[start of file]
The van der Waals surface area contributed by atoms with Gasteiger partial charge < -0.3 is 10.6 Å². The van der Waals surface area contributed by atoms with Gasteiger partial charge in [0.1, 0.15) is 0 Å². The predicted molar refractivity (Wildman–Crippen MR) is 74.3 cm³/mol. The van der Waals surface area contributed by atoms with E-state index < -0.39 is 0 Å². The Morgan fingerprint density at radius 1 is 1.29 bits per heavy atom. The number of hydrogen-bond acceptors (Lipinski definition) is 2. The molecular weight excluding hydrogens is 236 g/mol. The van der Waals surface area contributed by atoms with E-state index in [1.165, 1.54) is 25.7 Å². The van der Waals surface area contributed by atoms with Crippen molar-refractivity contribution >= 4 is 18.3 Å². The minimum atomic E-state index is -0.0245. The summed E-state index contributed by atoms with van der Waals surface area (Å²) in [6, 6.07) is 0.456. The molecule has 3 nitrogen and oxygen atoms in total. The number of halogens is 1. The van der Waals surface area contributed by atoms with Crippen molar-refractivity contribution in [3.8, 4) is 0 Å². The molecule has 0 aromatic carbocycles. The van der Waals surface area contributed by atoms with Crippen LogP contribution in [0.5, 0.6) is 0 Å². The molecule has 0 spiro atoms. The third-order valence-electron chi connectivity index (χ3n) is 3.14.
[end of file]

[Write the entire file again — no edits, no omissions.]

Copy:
The van der Waals surface area contributed by atoms with Gasteiger partial charge < -0.3 is 10.6 Å². The van der Waals surface area contributed by atoms with Gasteiger partial charge in [0.1, 0.15) is 0 Å². The predicted molar refractivity (Wildman–Crippen MR) is 74.3 cm³/mol. The van der Waals surface area contributed by atoms with E-state index < -0.39 is 0 Å². The Morgan fingerprint density at radius 1 is 1.29 bits per heavy atom. The number of hydrogen-bond acceptors (Lipinski definition) is 2. The molecular weight excluding hydrogens is 236 g/mol. The van der Waals surface area contributed by atoms with E-state index in [1.165, 1.54) is 25.7 Å². The van der Waals surface area contributed by atoms with Crippen molar-refractivity contribution >= 4 is 18.3 Å². The minimum atomic E-state index is -0.0245. The summed E-state index contributed by atoms with van der Waals surface area (Å²) in [6, 6.07) is 0.456. The molecule has 3 nitrogen and oxygen atoms in total. The number of halogens is 1. The van der Waals surface area contributed by atoms with Crippen molar-refractivity contribution in [3.8, 4) is 0 Å². The molecule has 0 aromatic carbocycles. The van der Waals surface area contributed by atoms with Crippen LogP contribution in [0.5, 0.6) is 0 Å². The molecule has 0 spiro atoms. The third-order valence-electron chi connectivity index (χ3n) is 3.14.